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Incorrect size Irons

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Possumpoint

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After receiving a number of wood body planes as birthday gifts and winning a new one in a drawing, I'm looking at my wooden planes in a new light.

However, two of them have the wrong irons and the 16 inch Jack the wedge is so small it won't engage the body to lock down the iron. The Jack has a two inch mouth and the coffin smoother has a 2-1/4" mouth. When looking for replacement irons should I be looking for some that are just slightly smaller than the mouth opening?
 

Derek Cohen (Perth Oz)

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the wedge is so small it won't engage the body to lock down the iron.
You may have the wrong wedge, or you may have a missing cap iron, or you may have the wrong blade (some woodies will use tapered blades - thicker at the bevel end) - all causing the combination to be too "thin" for the plane.

When looking for replacement irons should I be looking for some that are just slightly smaller than the mouth opening?
If this was for a smoothing plane, i would prefer to look for a blade that is fractionally too large (thicker not wider, that is), so that the mouth is a little too tight. Then I would adjust the mouth of the plane to fit the blade (not the other way around). A smoothing plane requires a very tight mouth. A jack plane can be wider.

If the blade is too wide, you can grind this down to fit the plane body. Better too tight to begin with than being too loose/small.

Regards from Perth

Derek
 

Possumpoint

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the wedge is so small it won't engage the body to lock down the iron.
You may have the wrong wedge, or you may have a missing cap iron, or you may have the wrong blade (some woodies will use tapered blades - thicker at the bevel end) - all causing the combination to be too "thin" for the plane.

When looking for replacement irons should I be looking for some that are just slightly smaller than the mouth opening?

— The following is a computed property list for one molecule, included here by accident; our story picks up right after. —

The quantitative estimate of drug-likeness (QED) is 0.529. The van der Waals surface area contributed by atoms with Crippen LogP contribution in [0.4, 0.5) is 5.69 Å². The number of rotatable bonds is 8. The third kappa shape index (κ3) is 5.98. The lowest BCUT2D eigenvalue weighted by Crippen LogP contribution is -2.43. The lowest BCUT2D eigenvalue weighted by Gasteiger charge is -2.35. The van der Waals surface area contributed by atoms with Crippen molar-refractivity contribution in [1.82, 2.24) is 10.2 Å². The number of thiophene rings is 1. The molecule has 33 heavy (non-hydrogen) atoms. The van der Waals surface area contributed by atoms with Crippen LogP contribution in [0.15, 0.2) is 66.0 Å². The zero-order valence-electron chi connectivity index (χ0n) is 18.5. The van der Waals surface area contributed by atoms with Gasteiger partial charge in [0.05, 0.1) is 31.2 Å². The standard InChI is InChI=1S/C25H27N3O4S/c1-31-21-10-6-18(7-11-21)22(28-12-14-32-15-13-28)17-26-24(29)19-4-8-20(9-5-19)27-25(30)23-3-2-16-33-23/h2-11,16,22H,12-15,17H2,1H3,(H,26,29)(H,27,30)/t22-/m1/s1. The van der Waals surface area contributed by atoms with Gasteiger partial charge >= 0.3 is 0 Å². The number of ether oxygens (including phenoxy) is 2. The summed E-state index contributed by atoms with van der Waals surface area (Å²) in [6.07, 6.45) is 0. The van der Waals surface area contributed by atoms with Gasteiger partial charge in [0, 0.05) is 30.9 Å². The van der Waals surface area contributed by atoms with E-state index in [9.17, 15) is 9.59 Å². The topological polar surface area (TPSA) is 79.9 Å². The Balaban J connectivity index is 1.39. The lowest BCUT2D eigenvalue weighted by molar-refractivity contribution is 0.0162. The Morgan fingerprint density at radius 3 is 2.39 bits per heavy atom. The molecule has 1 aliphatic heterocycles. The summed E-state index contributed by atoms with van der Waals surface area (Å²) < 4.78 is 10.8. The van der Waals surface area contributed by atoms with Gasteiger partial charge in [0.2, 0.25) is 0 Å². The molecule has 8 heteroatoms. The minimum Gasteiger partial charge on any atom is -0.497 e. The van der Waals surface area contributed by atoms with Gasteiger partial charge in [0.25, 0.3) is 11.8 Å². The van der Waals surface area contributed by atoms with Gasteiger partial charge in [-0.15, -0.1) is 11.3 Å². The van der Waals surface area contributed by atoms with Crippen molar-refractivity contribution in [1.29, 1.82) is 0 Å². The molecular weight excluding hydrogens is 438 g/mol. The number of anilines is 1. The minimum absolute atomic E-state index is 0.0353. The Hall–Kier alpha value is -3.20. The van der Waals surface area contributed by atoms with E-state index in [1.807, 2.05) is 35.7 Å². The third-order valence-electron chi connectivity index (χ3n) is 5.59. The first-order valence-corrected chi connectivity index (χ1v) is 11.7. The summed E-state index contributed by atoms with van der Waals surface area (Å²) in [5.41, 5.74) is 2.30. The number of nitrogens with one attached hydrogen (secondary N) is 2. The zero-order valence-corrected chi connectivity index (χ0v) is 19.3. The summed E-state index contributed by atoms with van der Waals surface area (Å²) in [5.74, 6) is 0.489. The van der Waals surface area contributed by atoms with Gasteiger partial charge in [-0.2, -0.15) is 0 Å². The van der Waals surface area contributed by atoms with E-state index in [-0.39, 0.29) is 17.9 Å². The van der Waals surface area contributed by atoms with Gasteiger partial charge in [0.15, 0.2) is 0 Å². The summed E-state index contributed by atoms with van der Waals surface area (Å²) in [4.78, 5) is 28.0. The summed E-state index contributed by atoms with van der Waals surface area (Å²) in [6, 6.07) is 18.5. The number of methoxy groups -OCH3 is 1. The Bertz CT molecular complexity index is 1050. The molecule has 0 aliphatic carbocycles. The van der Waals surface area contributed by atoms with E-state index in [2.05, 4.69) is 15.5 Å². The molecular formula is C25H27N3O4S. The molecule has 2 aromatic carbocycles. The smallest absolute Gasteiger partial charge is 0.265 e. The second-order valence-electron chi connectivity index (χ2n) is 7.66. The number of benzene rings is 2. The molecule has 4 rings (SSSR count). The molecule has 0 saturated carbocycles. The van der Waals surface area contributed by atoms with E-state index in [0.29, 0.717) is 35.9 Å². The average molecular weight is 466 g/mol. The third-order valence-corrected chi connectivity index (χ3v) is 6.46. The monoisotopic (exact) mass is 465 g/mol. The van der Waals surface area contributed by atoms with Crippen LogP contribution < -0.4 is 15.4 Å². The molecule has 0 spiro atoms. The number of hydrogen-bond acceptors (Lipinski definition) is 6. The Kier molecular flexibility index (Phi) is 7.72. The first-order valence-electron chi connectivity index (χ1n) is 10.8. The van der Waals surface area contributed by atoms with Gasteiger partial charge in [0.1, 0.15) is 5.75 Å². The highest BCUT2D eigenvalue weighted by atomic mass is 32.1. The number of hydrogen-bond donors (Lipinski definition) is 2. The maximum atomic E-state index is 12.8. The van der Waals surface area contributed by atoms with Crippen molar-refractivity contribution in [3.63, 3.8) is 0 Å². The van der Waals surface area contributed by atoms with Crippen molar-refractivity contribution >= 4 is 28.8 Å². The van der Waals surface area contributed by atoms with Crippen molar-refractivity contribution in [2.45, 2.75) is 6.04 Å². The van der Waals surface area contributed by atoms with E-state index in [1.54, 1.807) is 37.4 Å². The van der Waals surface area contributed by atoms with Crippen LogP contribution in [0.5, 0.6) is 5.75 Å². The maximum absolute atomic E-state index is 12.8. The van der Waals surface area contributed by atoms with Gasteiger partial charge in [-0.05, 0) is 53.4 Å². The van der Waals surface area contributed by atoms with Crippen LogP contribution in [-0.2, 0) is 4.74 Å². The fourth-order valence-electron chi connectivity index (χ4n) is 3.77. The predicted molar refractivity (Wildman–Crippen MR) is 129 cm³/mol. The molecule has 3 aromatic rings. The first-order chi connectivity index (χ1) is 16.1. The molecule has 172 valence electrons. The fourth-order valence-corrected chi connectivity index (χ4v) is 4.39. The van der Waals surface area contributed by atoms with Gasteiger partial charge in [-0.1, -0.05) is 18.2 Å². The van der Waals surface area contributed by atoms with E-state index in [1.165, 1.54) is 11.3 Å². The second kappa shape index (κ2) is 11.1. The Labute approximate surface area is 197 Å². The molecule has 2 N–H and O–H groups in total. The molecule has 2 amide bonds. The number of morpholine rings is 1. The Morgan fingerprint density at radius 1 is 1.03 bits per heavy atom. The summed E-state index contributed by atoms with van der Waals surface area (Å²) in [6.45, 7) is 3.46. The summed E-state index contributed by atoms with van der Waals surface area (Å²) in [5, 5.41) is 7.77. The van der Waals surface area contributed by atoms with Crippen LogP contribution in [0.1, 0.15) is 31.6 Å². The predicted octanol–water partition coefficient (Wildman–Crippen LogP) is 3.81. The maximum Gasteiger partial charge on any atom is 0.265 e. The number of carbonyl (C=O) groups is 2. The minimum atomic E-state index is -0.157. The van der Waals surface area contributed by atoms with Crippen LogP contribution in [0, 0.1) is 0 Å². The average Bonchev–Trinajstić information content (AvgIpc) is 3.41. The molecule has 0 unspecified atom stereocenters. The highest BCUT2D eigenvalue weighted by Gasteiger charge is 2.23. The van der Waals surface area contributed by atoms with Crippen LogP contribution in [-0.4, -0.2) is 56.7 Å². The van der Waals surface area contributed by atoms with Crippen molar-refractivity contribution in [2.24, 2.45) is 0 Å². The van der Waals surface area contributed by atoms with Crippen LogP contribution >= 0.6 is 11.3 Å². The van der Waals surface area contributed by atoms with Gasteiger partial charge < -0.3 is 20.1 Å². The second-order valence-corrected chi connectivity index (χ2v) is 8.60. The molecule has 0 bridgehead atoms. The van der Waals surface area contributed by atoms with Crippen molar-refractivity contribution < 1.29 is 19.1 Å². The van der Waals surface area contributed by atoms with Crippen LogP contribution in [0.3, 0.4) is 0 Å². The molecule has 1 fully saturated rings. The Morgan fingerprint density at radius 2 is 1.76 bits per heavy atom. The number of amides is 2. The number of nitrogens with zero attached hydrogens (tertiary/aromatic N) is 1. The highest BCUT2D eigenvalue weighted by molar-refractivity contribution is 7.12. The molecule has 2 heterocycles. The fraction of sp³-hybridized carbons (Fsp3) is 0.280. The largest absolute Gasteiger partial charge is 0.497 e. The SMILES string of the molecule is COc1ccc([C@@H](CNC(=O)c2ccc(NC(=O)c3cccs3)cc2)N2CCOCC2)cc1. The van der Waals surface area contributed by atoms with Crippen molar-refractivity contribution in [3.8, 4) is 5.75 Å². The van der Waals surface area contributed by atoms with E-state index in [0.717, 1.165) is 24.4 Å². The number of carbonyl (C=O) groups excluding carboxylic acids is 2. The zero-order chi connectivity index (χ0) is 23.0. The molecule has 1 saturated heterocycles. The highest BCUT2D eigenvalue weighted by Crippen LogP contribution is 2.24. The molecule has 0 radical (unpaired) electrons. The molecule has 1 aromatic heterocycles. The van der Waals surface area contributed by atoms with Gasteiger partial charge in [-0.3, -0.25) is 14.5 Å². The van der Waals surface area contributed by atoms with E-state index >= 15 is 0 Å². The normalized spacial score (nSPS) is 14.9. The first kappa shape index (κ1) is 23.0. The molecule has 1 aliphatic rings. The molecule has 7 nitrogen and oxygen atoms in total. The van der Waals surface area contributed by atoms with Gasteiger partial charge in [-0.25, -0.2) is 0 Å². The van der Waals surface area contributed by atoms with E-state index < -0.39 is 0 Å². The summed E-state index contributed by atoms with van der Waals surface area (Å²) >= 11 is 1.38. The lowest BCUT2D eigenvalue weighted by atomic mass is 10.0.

If this was for a smoothing plane, i would prefer to look for a blade that is fractionally too large (thicker not wider, that is), so that the mouth is a little too tight. Then I would adjust the mouth of the plane to fit the blade (not the other way around). A smoothing plane requires a very tight mouth. A jack plane can be wider.

If the blade is too wide, you can grind this down to fit the plane body. Better too tight to begin with than being too loose/small.

Regards from Perth

Derek
Derek;

Thanks for the suggestions. I didn't put enough information in my post. The iron in the Jack Plane is 1-3/4" wide and the wedge is slightly narrower. With the mouth being 2" wide, the problem is width not thickness. The smoother was sold to me with a toothing blade used for veneer work and I want a straight blade for it. I hadn't considered thickness of blade in my post. You're right in that a smoother should have the iron tight (close) to the front of the mouth.

You mention some woodies irons come with cap irons. How do I tell if my plane was designed for that style iron? Maybe a groove in the wood for the screw?
 

Derek Cohen (Perth Oz)

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How do I tell if my plane was designed for that style iron?
The frog (and often the wedge as well) is rebated for the screw that attached the cap iron to the blade. And, of course, the blade has provision for a screw, in the manner of Stanley blades. If the blade is solid (i.e. grooveless), then it is unlikely that it was intended to have a cap iron.

Regards from Perth

Derek
 
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